Perhaps the craziest anecdote attached to the parade’s annual balloon release belonged to Annette Gipson. While flying a biplane at 5,000 feet with her instructor, she spotted the parade’s 60-foot “Tom Cat” balloon rising high above Queens. Looking to have a bit of fun, the 22-year-old Gipson flew the plane directly into the cat. According to the book Macy’s Thanksgiving Day Parade, “Upon impact, the balloon wrapped itself around the left wing. The plane went into a deep tailspin (nearly throwing Gipson from the cockpit) and sped toward the ground out of control.” Fearing the plane would catch fire when it hit the ground, the instructor killed the ignition, and somehow managed to pull the plane out of the spin and land it safely at Roosevelt Field.

KITTY LITTER…Annette Gipson, right, nearly killed herself and her flight instructor after she deliberately crashed her biplane into a Tom Cat balloon (left) that had been released following the 1932 Macy’s Thanksgiving Day Parade. Of her near-death experience,Gipson told reporters, “It was a sensation that I never felt before—the whirling housetops, rushing up to meet me—and the thoughts of a whole lifetime flashed through my mind.” (ephemeralnewyork.wordpress.com)

A footnote: Following Gipson’s brush with death, Macy’s announced it would not give prize money to those who tried to down the balloons with their airplanes. The incident also brought an end to the company’s tradition of releasing the balloons.

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Birth of the Soundtrack

Songs from popular theater productions were first made available to the masses in the mid-19th century via printed sheet music and later through early recordings. Part of this lineage is the movie soundtrack, which has its origins in the early days of sound pictures. According to the New Yorker’s “Popular Records” column, these new recordings would bring the talkies into your home, albeit without the picture…

FROM MAMMY TO MAMMA MIA…Left, a 1930 Brunswick 78 RPM recording of Al Jolson’s “To My Mammy”; at right, soundtrack from the 2008 film Mamma Mia! (popsike.com/amazon.com)

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Cosmo Calvin

Before Helen Gurley Brown came along in the 1960s and sexed it up, Cosmopolitan was known as a somewhat bland literary magazine, and it was certainly bland enough in 1930 to welcome the scribblings of America’s blandest president to its pages. E.B. White mused in his “Notes”…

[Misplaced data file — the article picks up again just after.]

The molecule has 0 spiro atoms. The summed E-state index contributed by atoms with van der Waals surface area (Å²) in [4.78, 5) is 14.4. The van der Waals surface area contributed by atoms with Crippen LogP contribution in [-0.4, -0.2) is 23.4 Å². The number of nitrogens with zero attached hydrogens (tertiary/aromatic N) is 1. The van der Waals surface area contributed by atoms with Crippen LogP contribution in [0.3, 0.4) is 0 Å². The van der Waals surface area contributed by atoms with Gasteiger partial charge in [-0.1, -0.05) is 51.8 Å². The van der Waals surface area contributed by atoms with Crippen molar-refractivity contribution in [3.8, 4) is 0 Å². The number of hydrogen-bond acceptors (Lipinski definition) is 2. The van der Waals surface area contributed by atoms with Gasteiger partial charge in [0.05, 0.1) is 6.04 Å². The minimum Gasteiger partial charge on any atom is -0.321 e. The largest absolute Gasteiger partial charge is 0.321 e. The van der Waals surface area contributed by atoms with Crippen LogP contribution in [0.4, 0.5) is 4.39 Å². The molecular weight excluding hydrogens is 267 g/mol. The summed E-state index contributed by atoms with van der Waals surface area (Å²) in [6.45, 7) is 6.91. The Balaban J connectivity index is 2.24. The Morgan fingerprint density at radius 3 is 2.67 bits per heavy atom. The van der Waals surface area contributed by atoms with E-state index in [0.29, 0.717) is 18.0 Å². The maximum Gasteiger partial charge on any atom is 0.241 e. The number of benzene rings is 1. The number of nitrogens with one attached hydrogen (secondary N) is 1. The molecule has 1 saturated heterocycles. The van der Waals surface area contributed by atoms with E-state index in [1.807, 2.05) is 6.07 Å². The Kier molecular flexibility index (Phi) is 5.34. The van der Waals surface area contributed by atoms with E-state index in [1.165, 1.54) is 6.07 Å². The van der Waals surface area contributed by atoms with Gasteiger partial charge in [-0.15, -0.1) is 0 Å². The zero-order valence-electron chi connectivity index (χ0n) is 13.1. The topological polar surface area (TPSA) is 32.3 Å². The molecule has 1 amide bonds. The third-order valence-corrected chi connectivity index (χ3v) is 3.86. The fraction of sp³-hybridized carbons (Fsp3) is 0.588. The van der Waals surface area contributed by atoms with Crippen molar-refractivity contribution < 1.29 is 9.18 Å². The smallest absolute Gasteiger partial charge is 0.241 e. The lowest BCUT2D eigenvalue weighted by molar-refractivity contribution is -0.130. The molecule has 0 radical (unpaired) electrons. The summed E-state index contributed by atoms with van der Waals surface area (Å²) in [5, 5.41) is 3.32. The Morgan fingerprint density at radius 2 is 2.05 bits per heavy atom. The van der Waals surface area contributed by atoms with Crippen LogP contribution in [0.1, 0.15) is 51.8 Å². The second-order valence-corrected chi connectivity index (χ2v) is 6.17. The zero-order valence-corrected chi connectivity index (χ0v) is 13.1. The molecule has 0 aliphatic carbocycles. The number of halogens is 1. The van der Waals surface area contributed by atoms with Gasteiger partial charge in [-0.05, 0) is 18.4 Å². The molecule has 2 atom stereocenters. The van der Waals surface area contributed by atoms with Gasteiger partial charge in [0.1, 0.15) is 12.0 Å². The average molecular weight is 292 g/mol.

NOTHING COMES BETWEEN ME AND MY CALVIN…At left, the May 1930 issue of Cosmopolitan; Kourtney Kardashian on the cover of the October 2016 issue. (Pinterest/Cosmopolitan)

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How Dry I Am

After a decade of living under Prohibition, John Ogden Whedon (1905-1991) put pen to paper and shared his sentiments in a poem for the New Yorker

…Whedon would go on to a successful career as a screenwriter, especially finding acclaim for his television writing on The Donna Reed Show, Leave It to Beaver, The Andy Griffith Show, and The Dick Van Dyke Show, among others. He was also the grandfather of screenwriter and director Joseph “Joss” Whedon and screenwriters Jed Whedon and Zack Whedon.

Another poem in the April 19 issue was contributed by John Held Jr., who was perhaps better known to New Yorker readers for his “woodcut” cartoons…

…example of Held’s work from the April 12 issue, featured in an Old Gold advertisement…

…and that provides a segue into our ads for the April 19 issue, beginning with this spot for an early electric dishwasher…

Here’s what that bad boy looks like in color. (automaticwasher.org)

…I couldn’t find a review in the New Yorker for Emily Hahn’s new book, Seductio Ad Absurdum, but her publisher did take out an ad to get the attention of readers. Many years later the New Yorker would call the journalist and author “a forgotten American literary treasure”…

Emily Hahn circa 1930; first edition of Seductio Ad Absurdum. Author of 52 books, her writings played a significant role in opening up Asia to the West.(shanghaitours.canalblog.com/swansfinebooks.com)

…and here we have another sumptuous ad from illustrator Carl “Eric” Erickson, a far cry from the “Joe Camel” ads that would come along decades later…

…on to our cartoons, Reginald Marsh offered a blue collar perspective on city fashions…

Alice Harvey captured a moment of reflection by an overworked housewife…

…and I. Klein looked in on a couple of working stiffs in need of a dictionary…

…now over to the posh set, with Barbara Shermund

Leonard Dove found humor on the chorus line…

…and we end with this terrific cartoon by Peter Arno, and the perils of apartment life…

Next Time: Paramount on Parade…